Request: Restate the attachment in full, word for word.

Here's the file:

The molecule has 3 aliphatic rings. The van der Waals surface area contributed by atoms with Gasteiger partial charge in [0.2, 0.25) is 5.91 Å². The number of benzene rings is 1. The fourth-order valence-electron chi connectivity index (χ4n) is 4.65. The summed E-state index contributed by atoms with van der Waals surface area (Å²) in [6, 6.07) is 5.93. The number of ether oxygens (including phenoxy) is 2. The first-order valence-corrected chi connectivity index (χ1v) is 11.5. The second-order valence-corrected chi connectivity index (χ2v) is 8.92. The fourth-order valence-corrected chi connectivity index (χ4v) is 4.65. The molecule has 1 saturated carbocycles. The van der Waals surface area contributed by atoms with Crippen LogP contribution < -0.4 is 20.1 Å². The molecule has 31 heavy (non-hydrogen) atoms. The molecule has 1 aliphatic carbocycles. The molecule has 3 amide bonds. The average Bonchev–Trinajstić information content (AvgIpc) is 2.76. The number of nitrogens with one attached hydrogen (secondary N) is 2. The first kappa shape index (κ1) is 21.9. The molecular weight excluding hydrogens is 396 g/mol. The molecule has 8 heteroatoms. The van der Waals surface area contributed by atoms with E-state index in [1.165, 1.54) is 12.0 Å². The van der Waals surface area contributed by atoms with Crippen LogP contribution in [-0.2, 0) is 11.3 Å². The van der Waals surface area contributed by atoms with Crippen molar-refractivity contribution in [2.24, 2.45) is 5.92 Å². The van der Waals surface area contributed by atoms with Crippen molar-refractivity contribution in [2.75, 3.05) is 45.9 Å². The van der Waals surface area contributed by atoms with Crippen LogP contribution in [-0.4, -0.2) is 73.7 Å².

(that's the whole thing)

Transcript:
The molecule has 3 aliphatic rings. The van der Waals surface area contributed by atoms with Gasteiger partial charge in [0.2, 0.25) is 5.91 Å². The number of benzene rings is 1. The fourth-order valence-electron chi connectivity index (χ4n) is 4.65. The summed E-state index contributed by atoms with van der Waals surface area (Å²) in [6, 6.07) is 5.93. The number of ether oxygens (including phenoxy) is 2. The first-order valence-corrected chi connectivity index (χ1v) is 11.5. The second-order valence-corrected chi connectivity index (χ2v) is 8.92. The fourth-order valence-corrected chi connectivity index (χ4v) is 4.65. The molecule has 1 saturated carbocycles. The van der Waals surface area contributed by atoms with Crippen LogP contribution < -0.4 is 20.1 Å². The molecule has 31 heavy (non-hydrogen) atoms. The molecule has 1 aliphatic carbocycles. The molecule has 3 amide bonds. The average Bonchev–Trinajstić information content (AvgIpc) is 2.76. The number of nitrogens with one attached hydrogen (secondary N) is 2. The first kappa shape index (κ1) is 21.9. The molecular weight excluding hydrogens is 396 g/mol. The molecule has 8 heteroatoms. The van der Waals surface area contributed by atoms with E-state index in [1.165, 1.54) is 12.0 Å². The van der Waals surface area contributed by atoms with Crippen LogP contribution in [-0.2, 0) is 11.3 Å². The van der Waals surface area contributed by atoms with Crippen molar-refractivity contribution in [2.24, 2.45) is 5.92 Å². The van der Waals surface area contributed by atoms with Crippen molar-refractivity contribution in [2.75, 3.05) is 45.9 Å². The van der Waals surface area contributed by atoms with Crippen LogP contribution in [-0.4, -0.2) is 73.7 Å².